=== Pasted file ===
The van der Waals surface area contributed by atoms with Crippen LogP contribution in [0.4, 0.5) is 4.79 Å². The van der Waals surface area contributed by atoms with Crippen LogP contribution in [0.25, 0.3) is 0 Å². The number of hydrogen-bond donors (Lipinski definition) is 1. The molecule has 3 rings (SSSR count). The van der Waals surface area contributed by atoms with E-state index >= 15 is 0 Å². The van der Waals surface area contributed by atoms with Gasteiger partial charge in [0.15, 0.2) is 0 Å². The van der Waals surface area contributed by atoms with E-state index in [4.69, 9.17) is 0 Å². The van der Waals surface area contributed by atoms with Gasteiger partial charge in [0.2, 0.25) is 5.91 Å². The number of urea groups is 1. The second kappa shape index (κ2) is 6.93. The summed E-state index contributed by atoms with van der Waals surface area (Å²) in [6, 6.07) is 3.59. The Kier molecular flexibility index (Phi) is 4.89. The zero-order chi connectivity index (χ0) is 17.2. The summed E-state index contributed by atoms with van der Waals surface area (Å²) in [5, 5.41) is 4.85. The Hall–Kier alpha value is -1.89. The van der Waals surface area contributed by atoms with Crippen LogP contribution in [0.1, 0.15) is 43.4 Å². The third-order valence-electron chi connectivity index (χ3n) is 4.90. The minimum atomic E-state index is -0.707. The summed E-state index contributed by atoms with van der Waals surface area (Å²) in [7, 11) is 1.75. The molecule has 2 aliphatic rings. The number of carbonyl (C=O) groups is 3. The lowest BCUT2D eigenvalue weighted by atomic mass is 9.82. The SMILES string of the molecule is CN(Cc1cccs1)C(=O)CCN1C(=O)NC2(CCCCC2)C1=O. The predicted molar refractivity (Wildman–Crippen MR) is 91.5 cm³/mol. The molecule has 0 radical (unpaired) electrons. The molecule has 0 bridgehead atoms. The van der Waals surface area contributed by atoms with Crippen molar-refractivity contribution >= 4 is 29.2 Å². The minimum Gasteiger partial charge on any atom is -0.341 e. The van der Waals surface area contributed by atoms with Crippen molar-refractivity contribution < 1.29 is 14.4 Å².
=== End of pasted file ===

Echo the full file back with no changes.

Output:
The van der Waals surface area contributed by atoms with Crippen LogP contribution in [0.4, 0.5) is 4.79 Å². The van der Waals surface area contributed by atoms with Crippen LogP contribution in [0.25, 0.3) is 0 Å². The number of hydrogen-bond donors (Lipinski definition) is 1. The molecule has 3 rings (SSSR count). The van der Waals surface area contributed by atoms with E-state index >= 15 is 0 Å². The van der Waals surface area contributed by atoms with Gasteiger partial charge in [0.15, 0.2) is 0 Å². The van der Waals surface area contributed by atoms with E-state index in [4.69, 9.17) is 0 Å². The van der Waals surface area contributed by atoms with Gasteiger partial charge in [0.2, 0.25) is 5.91 Å². The number of urea groups is 1. The second kappa shape index (κ2) is 6.93. The summed E-state index contributed by atoms with van der Waals surface area (Å²) in [6, 6.07) is 3.59. The Kier molecular flexibility index (Phi) is 4.89. The zero-order chi connectivity index (χ0) is 17.2. The summed E-state index contributed by atoms with van der Waals surface area (Å²) in [5, 5.41) is 4.85. The Hall–Kier alpha value is -1.89. The van der Waals surface area contributed by atoms with Crippen LogP contribution in [0.1, 0.15) is 43.4 Å². The third-order valence-electron chi connectivity index (χ3n) is 4.90. The minimum atomic E-state index is -0.707. The summed E-state index contributed by atoms with van der Waals surface area (Å²) in [7, 11) is 1.75. The molecule has 2 aliphatic rings. The number of carbonyl (C=O) groups is 3. The lowest BCUT2D eigenvalue weighted by atomic mass is 9.82. The SMILES string of the molecule is CN(Cc1cccs1)C(=O)CCN1C(=O)NC2(CCCCC2)C1=O. The predicted molar refractivity (Wildman–Crippen MR) is 91.5 cm³/mol. The molecule has 0 radical (unpaired) electrons. The molecule has 0 bridgehead atoms. The van der Waals surface area contributed by atoms with Crippen molar-refractivity contribution >= 4 is 29.2 Å². The minimum Gasteiger partial charge on any atom is -0.341 e. The van der Waals surface area contributed by atoms with Crippen molar-refractivity contribution < 1.29 is 14.4 Å².